Nymphaea alba

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"Nenuphar" redirects here. For the ballet, see Nénuphar.
European white waterlily
Nymphaea alba in Duisburg.jpg
Scientific classification
Kingdom: Plantae
(unranked): Angiosperms
Order: Nymphaeales
Family: Nymphaeaceae
Genus: Nymphaea
Species: N. alba
Binomial name
Nymphaea alba
L.
Nymphaea alba range.svg
A Romanian White Waterlily (Nymphaea alba)
Nymphaea alba from the estuary of the Zala river, Hungary
The red version, photographed in Sweden

Nymphaea alba, also known as the European White Waterlily, White Lotus, White Water Rose or Nenuphar, is an aquatic flowering plant of the family Nymphaeaceae.

It grows in water from 30-150 centimeters deep and likes large ponds and lakes. The leaves can be up to thirty centimeters in diameter and they take up a spread of 150 centimeters per plant. The flowers are white and they have many small stamens inside. It is found all over Europe and in parts of North Africa and the Middle East in freshwater.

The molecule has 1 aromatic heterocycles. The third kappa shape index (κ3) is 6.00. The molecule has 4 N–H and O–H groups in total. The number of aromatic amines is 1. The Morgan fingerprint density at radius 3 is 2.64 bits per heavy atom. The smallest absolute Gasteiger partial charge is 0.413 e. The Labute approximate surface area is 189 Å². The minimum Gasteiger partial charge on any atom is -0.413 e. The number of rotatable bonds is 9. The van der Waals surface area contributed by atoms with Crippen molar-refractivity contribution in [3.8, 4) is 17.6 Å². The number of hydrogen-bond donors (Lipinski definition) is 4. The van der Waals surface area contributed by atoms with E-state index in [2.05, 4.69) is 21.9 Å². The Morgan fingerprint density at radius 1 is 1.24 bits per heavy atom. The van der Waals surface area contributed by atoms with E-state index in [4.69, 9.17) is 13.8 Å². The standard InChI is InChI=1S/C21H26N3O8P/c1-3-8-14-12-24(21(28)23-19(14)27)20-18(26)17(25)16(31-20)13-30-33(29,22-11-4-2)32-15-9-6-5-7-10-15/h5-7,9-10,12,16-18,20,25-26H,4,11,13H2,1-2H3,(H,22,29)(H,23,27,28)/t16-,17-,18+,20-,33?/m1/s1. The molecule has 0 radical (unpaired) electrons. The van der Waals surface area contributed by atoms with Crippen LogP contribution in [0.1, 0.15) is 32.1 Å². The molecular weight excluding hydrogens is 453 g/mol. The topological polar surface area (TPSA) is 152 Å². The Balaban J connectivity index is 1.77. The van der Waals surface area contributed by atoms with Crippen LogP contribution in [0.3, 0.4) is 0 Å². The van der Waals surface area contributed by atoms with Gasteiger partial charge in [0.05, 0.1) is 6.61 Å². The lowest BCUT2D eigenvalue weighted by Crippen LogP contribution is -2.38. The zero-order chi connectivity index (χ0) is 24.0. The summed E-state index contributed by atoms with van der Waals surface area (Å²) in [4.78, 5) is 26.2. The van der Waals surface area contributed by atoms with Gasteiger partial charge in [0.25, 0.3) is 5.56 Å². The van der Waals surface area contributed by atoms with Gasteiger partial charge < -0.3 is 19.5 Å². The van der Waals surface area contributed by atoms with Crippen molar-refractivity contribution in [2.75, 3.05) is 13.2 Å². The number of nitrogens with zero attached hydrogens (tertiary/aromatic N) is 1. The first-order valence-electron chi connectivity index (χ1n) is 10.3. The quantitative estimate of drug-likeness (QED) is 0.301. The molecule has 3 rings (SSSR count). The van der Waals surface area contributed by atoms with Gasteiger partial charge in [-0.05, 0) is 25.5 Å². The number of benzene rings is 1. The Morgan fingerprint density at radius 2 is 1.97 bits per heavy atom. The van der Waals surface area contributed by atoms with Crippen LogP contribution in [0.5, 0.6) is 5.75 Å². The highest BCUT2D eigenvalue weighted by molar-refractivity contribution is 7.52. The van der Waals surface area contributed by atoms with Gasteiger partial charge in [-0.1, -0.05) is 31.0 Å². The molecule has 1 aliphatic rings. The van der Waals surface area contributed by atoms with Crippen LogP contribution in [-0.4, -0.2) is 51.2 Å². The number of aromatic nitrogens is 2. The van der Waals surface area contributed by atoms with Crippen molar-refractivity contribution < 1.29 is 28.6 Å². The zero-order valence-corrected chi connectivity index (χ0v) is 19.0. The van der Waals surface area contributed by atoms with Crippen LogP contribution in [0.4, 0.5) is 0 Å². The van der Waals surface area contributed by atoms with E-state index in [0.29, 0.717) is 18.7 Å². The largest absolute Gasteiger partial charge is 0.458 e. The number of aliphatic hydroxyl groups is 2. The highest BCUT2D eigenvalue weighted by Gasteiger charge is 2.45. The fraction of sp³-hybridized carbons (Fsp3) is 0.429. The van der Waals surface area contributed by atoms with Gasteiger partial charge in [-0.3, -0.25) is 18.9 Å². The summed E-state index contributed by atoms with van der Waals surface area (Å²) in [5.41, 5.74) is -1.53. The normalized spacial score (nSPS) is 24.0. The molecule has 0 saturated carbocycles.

The red variety which is in cultivation came from lake Fagertärn (Fair tarn) in the forest of Tiveden, Sweden, where they were discovered in the early 19th century. The discovery led to a large scale exploitation which nearly made it extinct in the wild before it was protected.[citation needed]

Nymphaea candida J. Presl is sometimes considered a subspecies of N. alba (N. alba L. subsp. candida (J. Presl) Korsh.).

It contains the active alkaloids nupharine and nymphaeine, and is a sedative and an aphrodisiac/anaphrodisiac depending on sources. Although roots and stalks are used in traditional herbal medicine along with the flower, the petals and other flower parts are the most potent. Alcohol can be used to extract the active alkaloids, and it also boosts the sedative effects. The root of the plant was used by monks and nuns for hundreds of years as an anaphrodisiac, being crushed and mixed with wine. In the earliest printed medical textbooks, authors would maintain this area of use, though warning against consuming large and frequent doses.[1]

References[edit]

  1. ^ Nielsen, Giftplanter, 68-69